Ref pining for football’s return
There’s a lot of things Darren Cochrane misses about football during the COVID-19 pandemic.
The 54-year-old football official yearns for the sound of a big hit on the field, the camaraderie between himself and local high school and travel coaches, the friendships between fellow officials and the road trips to Ontario University Athletics games from Ottawa to Windsor. But most of all, he longs for the impromptu coaching clinics at his home in Welland. The Niagara Falls native sends out emails in March letting other officials about the sessions that run from March until November or December.
“We go downstairs, I put it up on my TV and we start from Page 1 of the rule book and we go to the end,” he said. “When some coaches say that we don’t know the rules, there are a lot of guys who come to my house and we do know the rules.”
The sessions are usually on Monday or Tuesday and of the 33 or so Niagara refs who are part of the Lakeshore Football Officials Association, eight to 12 show up weekly to sharpen their knowledge of the rules.
“It’s the guys who want to learn and we miss it a lot,” he said. “As COVID moved along, I was doing Zoom sessions with a lot of the guys just to keep it going. Then COVID settled down in the summer and I had a few guys over to the house.”
Knowing the rules is obviously the most important part of being a ref.
“It’s knowing the game and I study the rule book hard,” he said.
But that doesn’t mean Cochrane or other refs don’t make mistakes on occasion.
“I will be the first one as an official to tell a coach that I screwed up. Or I will tell them that we don’t get a certain call every day and I am doing what I think it right, but that rulebook is pretty thick to try and remember every single rule.”
Jake Ireland, a LFOA member and CFL hall of fame ref, has always told his fellow refs to build credibility.
“Credibility with coaches goes a long way and if you tell a coach you screwed up, you bank it,” Cochrane said.
He sometimes will go back to a coach weeks after a game to explain a ruling he made, whether he got it right or wrong, and if he got it wrong that it won’t happen the next time.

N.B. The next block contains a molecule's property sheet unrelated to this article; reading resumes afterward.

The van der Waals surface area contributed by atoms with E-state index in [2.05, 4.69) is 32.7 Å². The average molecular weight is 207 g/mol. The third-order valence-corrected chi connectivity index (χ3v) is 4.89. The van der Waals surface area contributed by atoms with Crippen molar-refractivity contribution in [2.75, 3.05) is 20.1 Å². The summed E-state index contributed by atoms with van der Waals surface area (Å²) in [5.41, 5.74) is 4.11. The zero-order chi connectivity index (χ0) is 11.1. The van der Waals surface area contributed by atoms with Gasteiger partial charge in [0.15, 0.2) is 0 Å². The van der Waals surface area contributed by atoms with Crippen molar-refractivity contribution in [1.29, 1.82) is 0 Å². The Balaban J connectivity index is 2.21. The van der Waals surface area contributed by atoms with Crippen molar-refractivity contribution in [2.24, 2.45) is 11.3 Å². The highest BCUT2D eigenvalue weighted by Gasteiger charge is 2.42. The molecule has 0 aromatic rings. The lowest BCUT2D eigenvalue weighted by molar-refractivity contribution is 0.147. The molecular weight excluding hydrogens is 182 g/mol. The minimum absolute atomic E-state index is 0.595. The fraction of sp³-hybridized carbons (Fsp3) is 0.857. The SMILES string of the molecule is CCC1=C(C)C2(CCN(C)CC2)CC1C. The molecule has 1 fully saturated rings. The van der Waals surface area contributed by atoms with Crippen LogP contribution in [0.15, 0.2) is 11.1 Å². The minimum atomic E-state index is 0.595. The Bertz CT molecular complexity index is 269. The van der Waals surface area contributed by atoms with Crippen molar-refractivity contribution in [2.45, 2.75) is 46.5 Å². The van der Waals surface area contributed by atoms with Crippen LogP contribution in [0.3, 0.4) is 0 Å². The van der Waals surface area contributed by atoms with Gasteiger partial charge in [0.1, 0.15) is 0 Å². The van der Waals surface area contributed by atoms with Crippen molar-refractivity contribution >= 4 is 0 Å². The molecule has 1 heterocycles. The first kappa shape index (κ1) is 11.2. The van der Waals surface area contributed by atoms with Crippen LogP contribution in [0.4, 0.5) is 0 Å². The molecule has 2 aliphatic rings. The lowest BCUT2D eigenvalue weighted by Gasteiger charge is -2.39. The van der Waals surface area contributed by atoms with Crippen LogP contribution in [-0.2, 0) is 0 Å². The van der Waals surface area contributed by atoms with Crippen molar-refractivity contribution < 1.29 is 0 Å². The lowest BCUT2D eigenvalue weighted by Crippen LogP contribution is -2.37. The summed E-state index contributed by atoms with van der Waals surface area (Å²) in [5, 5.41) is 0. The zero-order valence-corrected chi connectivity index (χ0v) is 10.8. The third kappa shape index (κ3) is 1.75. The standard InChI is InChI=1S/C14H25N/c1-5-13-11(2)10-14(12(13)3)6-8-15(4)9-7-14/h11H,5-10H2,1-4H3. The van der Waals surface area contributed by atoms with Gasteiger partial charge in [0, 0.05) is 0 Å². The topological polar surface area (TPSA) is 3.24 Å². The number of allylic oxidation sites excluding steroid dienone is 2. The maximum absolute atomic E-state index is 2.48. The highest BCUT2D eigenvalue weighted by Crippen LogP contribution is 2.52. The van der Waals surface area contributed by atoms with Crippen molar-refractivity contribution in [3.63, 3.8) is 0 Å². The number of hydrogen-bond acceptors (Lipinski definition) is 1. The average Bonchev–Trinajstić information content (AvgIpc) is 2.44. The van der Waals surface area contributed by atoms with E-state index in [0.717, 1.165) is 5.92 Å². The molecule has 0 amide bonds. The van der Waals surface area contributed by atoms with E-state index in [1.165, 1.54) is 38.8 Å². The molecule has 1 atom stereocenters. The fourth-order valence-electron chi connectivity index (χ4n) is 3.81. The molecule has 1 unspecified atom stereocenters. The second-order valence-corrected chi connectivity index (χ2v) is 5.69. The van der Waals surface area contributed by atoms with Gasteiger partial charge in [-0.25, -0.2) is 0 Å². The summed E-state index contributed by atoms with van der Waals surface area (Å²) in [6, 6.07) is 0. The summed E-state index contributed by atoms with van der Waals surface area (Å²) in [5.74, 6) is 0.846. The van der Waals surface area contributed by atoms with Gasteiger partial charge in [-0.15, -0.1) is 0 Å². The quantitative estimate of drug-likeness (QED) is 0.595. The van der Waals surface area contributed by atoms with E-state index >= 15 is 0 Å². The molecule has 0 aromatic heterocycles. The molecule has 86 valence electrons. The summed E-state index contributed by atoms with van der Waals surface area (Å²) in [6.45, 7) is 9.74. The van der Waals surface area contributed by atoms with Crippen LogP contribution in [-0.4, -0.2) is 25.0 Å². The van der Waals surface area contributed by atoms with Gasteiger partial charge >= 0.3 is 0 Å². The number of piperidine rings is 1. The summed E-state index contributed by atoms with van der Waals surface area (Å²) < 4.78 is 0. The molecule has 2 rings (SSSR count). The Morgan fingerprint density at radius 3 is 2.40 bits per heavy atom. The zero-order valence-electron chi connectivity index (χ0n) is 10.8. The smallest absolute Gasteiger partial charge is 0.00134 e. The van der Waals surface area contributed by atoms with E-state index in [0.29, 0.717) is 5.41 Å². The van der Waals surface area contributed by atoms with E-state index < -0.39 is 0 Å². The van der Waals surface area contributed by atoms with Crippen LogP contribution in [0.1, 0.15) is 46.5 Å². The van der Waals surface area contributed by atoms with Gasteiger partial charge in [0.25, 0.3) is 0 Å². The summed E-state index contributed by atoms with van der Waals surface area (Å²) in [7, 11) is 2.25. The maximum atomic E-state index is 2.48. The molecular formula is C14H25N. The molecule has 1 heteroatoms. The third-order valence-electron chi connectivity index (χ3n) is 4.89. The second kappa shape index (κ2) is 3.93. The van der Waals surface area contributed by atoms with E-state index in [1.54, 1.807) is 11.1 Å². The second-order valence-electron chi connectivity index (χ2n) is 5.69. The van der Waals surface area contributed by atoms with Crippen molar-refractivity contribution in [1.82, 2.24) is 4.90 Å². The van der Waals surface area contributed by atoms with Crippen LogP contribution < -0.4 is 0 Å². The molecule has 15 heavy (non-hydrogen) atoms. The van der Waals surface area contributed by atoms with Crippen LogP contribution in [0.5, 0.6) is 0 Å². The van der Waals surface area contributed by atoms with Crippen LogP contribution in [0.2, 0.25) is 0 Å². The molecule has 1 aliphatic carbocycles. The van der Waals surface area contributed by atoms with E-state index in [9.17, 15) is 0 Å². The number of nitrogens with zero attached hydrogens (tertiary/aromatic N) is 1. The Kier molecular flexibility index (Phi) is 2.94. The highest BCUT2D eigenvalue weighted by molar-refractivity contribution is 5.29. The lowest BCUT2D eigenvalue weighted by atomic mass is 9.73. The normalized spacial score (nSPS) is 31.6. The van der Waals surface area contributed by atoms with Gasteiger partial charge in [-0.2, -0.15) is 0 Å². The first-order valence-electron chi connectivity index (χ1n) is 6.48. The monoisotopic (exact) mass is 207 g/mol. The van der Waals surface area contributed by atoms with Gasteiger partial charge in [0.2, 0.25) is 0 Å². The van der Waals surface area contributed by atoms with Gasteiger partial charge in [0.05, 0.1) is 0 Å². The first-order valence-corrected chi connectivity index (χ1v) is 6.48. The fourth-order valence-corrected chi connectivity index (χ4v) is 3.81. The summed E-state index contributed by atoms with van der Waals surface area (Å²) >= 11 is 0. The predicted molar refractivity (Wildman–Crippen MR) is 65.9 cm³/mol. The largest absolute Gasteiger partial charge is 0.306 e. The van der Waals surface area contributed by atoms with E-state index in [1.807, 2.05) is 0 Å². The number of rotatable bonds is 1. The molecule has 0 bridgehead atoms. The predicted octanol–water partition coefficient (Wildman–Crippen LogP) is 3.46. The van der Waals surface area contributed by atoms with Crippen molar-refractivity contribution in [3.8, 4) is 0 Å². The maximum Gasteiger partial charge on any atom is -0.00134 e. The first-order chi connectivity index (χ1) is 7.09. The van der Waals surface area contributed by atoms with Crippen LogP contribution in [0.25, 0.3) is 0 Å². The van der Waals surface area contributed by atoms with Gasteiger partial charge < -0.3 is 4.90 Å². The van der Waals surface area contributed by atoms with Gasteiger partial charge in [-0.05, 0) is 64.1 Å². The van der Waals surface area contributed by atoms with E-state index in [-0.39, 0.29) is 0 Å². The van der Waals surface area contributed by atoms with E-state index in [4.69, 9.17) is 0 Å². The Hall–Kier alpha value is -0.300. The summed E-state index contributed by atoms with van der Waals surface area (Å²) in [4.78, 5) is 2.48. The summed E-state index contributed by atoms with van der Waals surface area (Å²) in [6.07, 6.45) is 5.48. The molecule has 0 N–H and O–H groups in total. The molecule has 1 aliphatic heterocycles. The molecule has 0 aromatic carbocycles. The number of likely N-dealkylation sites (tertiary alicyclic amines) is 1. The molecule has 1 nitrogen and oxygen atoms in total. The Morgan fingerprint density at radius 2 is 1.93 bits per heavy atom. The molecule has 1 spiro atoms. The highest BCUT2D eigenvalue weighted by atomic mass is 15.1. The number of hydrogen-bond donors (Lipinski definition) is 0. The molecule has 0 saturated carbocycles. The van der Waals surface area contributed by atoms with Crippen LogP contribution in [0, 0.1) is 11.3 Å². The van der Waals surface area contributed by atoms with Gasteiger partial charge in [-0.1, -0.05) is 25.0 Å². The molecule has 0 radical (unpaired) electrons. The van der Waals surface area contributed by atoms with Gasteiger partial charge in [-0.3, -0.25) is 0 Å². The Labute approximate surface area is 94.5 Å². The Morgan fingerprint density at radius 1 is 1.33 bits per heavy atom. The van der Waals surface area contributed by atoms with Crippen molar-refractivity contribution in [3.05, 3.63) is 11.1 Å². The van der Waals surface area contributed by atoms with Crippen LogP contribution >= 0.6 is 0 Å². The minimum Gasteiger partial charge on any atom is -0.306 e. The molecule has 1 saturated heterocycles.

“Part of my officiating philosophy is to try and be invisible,” he said. “It’s hopefully doing a game where no one even knows the officials were there.”
To make that happen requires a lot of effort.
“We are there an hour before the game going through the rules before we even get on the field,” he said. “Then we usually do a post game and go around the table. A two-hour game turns into a four- or five-hour game but we don’t compensated for that. It’s because we love the game.”
And those big collisions that make him smile.
“I love the excitement of it. When you are in the middle of it and you hear a good, clean hit, there is nothing like that sound. That is what it’s about.”
A lot of refs could do without the complaining from fans, but Cochrane is immune to their yelling.
“Believe it or not, for me, I can tune them all out. When I am the referee and I am in the middle of the field, it’s like I don’t even hear them. It doesn’t matter how many people are there, I am just tuned to the game.
“I hear the coaches but I don’t hear the fans. I am not one to listen to the fans because half of them don’t know what they are talking about.”
The one time Cochrane responded to a fan, he was reprimanded after she wrote a letter to the LFOA complaining about him.
“All I think I said was, ‘Ma’am relax’ and I got in trouble. From that moment onward, I don’t even talk to them. Let them have their say and they can say whatever they want.”
He also lets the coaches have their say within reason.
“They might see us come out and go ‘O my god,’ but while they saying that, they know they are going to get a good game. But they know we are not going to take their crap. It is what it is and if they get carried away, we are going to let them know it.”
Cochrane, who played soccer, basketball, volleyball and junior football at A.N. Myer growing up, started officiating through the encouragement of his mentor, Bill Szigeti.
“Billy and I worked at a plant together and we were shooting the shit one day. He told me I should become an official. I love football and it struck me that that would be a great idea.”
He started around 2007, and the supervisor in Regional Niagara’s long term care homes officiates everything from atom games to OUA play.
“I always loved Super Sundays in minor football. I remember doing the championship games for the 10-, 11- and 12-year-olds and the game was going back and forth, back and forth and it was down to the last seconds,” he said. “People think the OUA would be the highlight because it is a much higher level but those little kids put on just as good a show as the big kids.”
Cochrane is quick to encourage everyone to become a football ref.
“If you love the game and you played the game, give back.”
It is also a good way to stay fit.
“A lot of people don’t think we do a lot of running, but it gets you up and it gets you active,” he said. “I am doing a lot of walking and I get on the treadmill now, but it’s not the same. I am not doing the swimsuit addition any time soon.”
For more information on becoming a football ref, contact email@example.com